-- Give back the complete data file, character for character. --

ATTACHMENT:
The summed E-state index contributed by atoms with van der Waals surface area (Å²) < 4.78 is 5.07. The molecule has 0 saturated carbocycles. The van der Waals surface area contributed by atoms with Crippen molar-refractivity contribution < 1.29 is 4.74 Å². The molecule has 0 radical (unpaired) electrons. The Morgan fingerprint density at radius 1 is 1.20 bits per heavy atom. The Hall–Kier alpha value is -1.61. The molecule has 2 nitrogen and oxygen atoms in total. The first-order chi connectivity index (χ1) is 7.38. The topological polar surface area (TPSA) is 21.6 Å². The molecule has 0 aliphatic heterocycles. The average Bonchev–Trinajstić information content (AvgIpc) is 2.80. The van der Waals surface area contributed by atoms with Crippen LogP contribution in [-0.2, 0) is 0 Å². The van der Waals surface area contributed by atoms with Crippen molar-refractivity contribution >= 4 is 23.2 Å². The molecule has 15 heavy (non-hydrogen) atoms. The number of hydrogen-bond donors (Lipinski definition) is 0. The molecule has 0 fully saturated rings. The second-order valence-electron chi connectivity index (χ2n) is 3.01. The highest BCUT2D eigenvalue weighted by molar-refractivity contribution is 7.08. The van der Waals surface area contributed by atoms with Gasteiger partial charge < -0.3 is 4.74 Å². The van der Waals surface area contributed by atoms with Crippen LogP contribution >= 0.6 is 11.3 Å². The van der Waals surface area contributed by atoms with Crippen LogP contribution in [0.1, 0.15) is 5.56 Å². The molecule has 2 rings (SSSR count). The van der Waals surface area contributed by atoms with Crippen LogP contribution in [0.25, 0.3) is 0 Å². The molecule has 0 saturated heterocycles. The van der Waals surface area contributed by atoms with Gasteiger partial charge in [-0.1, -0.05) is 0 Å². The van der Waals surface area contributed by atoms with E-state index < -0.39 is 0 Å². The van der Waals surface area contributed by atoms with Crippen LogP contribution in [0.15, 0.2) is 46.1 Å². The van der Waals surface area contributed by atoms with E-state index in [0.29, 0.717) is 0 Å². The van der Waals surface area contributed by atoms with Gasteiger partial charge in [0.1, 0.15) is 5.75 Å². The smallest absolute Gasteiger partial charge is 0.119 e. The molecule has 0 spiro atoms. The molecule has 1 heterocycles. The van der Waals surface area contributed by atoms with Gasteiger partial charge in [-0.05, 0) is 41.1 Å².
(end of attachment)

The summed E-state index contributed by atoms with van der Waals surface area (Å²) < 4.78 is 5.07. The molecule has 0 saturated carbocycles. The van der Waals surface area contributed by atoms with Crippen molar-refractivity contribution < 1.29 is 4.74 Å². The molecule has 0 radical (unpaired) electrons. The Morgan fingerprint density at radius 1 is 1.20 bits per heavy atom. The Hall–Kier alpha value is -1.61. The molecule has 2 nitrogen and oxygen atoms in total. The first-order chi connectivity index (χ1) is 7.38. The topological polar surface area (TPSA) is 21.6 Å². The molecule has 0 aliphatic heterocycles. The average Bonchev–Trinajstić information content (AvgIpc) is 2.80. The van der Waals surface area contributed by atoms with Crippen LogP contribution in [-0.2, 0) is 0 Å². The van der Waals surface area contributed by atoms with Crippen molar-refractivity contribution >= 4 is 23.2 Å². The molecule has 15 heavy (non-hydrogen) atoms. The number of hydrogen-bond donors (Lipinski definition) is 0. The molecule has 0 fully saturated rings. The second-order valence-electron chi connectivity index (χ2n) is 3.01. The highest BCUT2D eigenvalue weighted by molar-refractivity contribution is 7.08. The van der Waals surface area contributed by atoms with Gasteiger partial charge < -0.3 is 4.74 Å². The van der Waals surface area contributed by atoms with Crippen LogP contribution >= 0.6 is 11.3 Å². The van der Waals surface area contributed by atoms with Crippen LogP contribution in [0.1, 0.15) is 5.56 Å². The molecule has 2 rings (SSSR count). The van der Waals surface area contributed by atoms with Crippen LogP contribution in [0.25, 0.3) is 0 Å². The molecule has 0 saturated heterocycles. The van der Waals surface area contributed by atoms with Gasteiger partial charge in [-0.1, -0.05) is 0 Å². The van der Waals surface area contributed by atoms with E-state index < -0.39 is 0 Å². The van der Waals surface area contributed by atoms with Crippen LogP contribution in [0.15, 0.2) is 46.1 Å². The van der Waals surface area contributed by atoms with E-state index in [0.29, 0.717) is 0 Å². The van der Waals surface area contributed by atoms with Gasteiger partial charge in [0.1, 0.15) is 5.75 Å². The smallest absolute Gasteiger partial charge is 0.119 e. The molecule has 0 spiro atoms. The molecule has 1 heterocycles. The van der Waals surface area contributed by atoms with Gasteiger partial charge in [-0.05, 0) is 41.1 Å².